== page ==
It’s tempting to think you can tackle all your body’s extra dietary needs with a pill. But are multivitamins the answer for you and your baby?
it’s a question most pregnant women will ask themselves at some point. Should I be taking a multivitamin?” It especially comes up when that exhausted feeling sets in. Surely one tiny capsule will offer a neat little pick-me-up, not to mention help the baby you’re growing? The short answer for many pregnant is: no, you probably don’t need a multivitamin With the exception of the hugely important and very clever folic acid, most women are able to meet all the additional vitamin and mineral requirements through a healthy diet.
This is the advice that Dr Sharyn Wilkins, guided by the protocols at the Royal Hospital I a r for Women in Randwick, she’s conﬁdent that it’s the right answer in most cases. There are exceptions, of course, and these are the women who, for different reasons, can’t eat a regular diet. They might be vegetarians, so nauseous they can’t eat, or they may have a condition which means they don’t absorb nutrients properly, such as coeliac disease.
“There are women out there who don’t eat well, they eat so little. Others throw up. Those are the ones who are needing a supplement, because they just don’t eat well enough,” says Dr Wilkins. For everyone else though, their diet should be able to provide enough vitamins. “By eating something from the major food groups every day – grains, fruit and vegetable, meat and dairy – you’ve covered nearly every every major nutrient that you need,” says Dr Wilkins.
Getting your added nutritional from food is better than from a multivitamin, as whole foods have all sorts of other goodies such as fiber and antioxidants. Dr Wilkins also notes that you can never be sure your body is absorbing the vitamin from a capsule, whereas it will from the whole foods. If you feel you’re just not getting enough of the right foods and you really need the extra boost, have a chat to your pharmacist about the right pregnancy supplement for you It’s important you have a multivitamin especially for pregnant women – the regular supplements may contain too much vitamin A, which could be harmful to baby.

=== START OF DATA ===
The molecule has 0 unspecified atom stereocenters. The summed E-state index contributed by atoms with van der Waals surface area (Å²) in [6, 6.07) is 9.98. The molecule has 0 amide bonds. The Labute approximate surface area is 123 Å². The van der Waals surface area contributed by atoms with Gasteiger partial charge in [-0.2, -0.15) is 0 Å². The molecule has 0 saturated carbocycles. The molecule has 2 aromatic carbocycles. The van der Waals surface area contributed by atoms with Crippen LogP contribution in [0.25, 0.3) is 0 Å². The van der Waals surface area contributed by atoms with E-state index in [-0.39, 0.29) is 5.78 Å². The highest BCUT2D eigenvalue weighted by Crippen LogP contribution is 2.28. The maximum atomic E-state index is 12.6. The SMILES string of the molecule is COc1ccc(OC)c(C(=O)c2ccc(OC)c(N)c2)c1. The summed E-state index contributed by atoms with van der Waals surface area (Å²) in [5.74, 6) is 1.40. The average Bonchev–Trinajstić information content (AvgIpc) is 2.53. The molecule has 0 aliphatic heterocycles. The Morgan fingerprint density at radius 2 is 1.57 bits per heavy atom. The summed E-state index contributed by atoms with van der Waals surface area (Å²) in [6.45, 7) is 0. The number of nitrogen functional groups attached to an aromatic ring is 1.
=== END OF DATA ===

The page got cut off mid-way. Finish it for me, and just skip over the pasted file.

So which additional nutritional requirements does your body have during pregnancy? Here are a few key ones you’ll need:
This is the only supplement recommended for all pregnant women, and it’s been shown to have a big impact on reducing the numbers of babies born with neural tube defects. It’s crucial you take it before you conceive so there will already be lots of the stuff on board. The baby’s neural tube, brain and spinal cord start developing from scratch. You usually don’t realize you’re pregnant until six weeks into the pregnancy, and that’s when all those major things are happening,” says Dr Wilkins.
“It’s better to have a large amount of folic acid when you fall pregnant because, by the time you realize you’re carrying a baby, you may have missed the first half of the first trimester.” The recommended dose is between O.4mg to O.5mg a day.
Calcium and iron
Since the baby is building bones and blood, you’re going to need more calcium and iron. Iron tablets are one option but these can sometimes make you feel constipated and sick Dr Wilkins says you can get the additional iron from food sources such as red meat, lentils or apricots. A pregnant woman’s additional calcium needs are about 300mg a day more than non-pregnant women, which can be met through an extra serve of dairy a day.
Australians are traditionally low in iodine. In the past we happily sprinkled a little bit of iodized salt onto our food but now that so many of our foods are prepackaged, the salt is already added and usually not iodized. Pregnant women do need more iodine, and this can be done by adding iodized salt to your food. There’s also iodine in kelp, seafood, milk, yoghurt and mozzarella cheese. But Dr Wilkins warns you can go overboard, so try to choose a supplement with only a little added iodine.